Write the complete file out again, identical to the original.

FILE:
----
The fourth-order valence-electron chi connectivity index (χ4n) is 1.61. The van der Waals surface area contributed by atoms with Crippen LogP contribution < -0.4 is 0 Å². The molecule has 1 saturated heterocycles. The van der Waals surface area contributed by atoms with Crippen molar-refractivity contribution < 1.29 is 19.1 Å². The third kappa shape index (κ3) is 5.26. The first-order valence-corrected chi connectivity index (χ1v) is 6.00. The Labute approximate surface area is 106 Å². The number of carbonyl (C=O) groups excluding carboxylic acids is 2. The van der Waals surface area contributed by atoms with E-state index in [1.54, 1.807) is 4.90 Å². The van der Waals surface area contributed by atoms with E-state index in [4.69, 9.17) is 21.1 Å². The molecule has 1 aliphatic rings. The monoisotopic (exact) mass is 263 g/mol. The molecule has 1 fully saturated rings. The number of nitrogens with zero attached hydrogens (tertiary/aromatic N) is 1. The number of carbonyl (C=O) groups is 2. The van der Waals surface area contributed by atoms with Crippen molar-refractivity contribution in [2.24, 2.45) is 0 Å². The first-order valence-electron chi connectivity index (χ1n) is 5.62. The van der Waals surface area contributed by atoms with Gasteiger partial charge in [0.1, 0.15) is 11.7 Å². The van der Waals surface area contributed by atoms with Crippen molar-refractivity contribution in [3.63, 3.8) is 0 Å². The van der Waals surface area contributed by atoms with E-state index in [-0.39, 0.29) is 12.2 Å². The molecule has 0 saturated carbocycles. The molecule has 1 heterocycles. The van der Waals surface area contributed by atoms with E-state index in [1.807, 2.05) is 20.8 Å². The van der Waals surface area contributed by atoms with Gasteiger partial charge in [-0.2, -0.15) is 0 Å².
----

The fourth-order valence-electron chi connectivity index (χ4n) is 1.61. The van der Waals surface area contributed by atoms with Crippen LogP contribution < -0.4 is 0 Å². The molecule has 1 saturated heterocycles. The van der Waals surface area contributed by atoms with Crippen molar-refractivity contribution < 1.29 is 19.1 Å². The third kappa shape index (κ3) is 5.26. The first-order valence-corrected chi connectivity index (χ1v) is 6.00. The Labute approximate surface area is 106 Å². The number of carbonyl (C=O) groups excluding carboxylic acids is 2. The van der Waals surface area contributed by atoms with E-state index in [1.54, 1.807) is 4.90 Å². The van der Waals surface area contributed by atoms with E-state index in [4.69, 9.17) is 21.1 Å². The molecule has 1 aliphatic rings. The monoisotopic (exact) mass is 263 g/mol. The molecule has 1 fully saturated rings. The number of nitrogens with zero attached hydrogens (tertiary/aromatic N) is 1. The number of carbonyl (C=O) groups is 2. The van der Waals surface area contributed by atoms with Crippen molar-refractivity contribution in [2.24, 2.45) is 0 Å². The first-order valence-electron chi connectivity index (χ1n) is 5.62. The van der Waals surface area contributed by atoms with Gasteiger partial charge in [0.1, 0.15) is 11.7 Å². The van der Waals surface area contributed by atoms with Crippen molar-refractivity contribution in [3.63, 3.8) is 0 Å². The van der Waals surface area contributed by atoms with E-state index in [-0.39, 0.29) is 12.2 Å². The molecule has 0 saturated carbocycles. The molecule has 1 heterocycles. The van der Waals surface area contributed by atoms with E-state index in [1.807, 2.05) is 20.8 Å². The van der Waals surface area contributed by atoms with Gasteiger partial charge in [-0.2, -0.15) is 0 Å².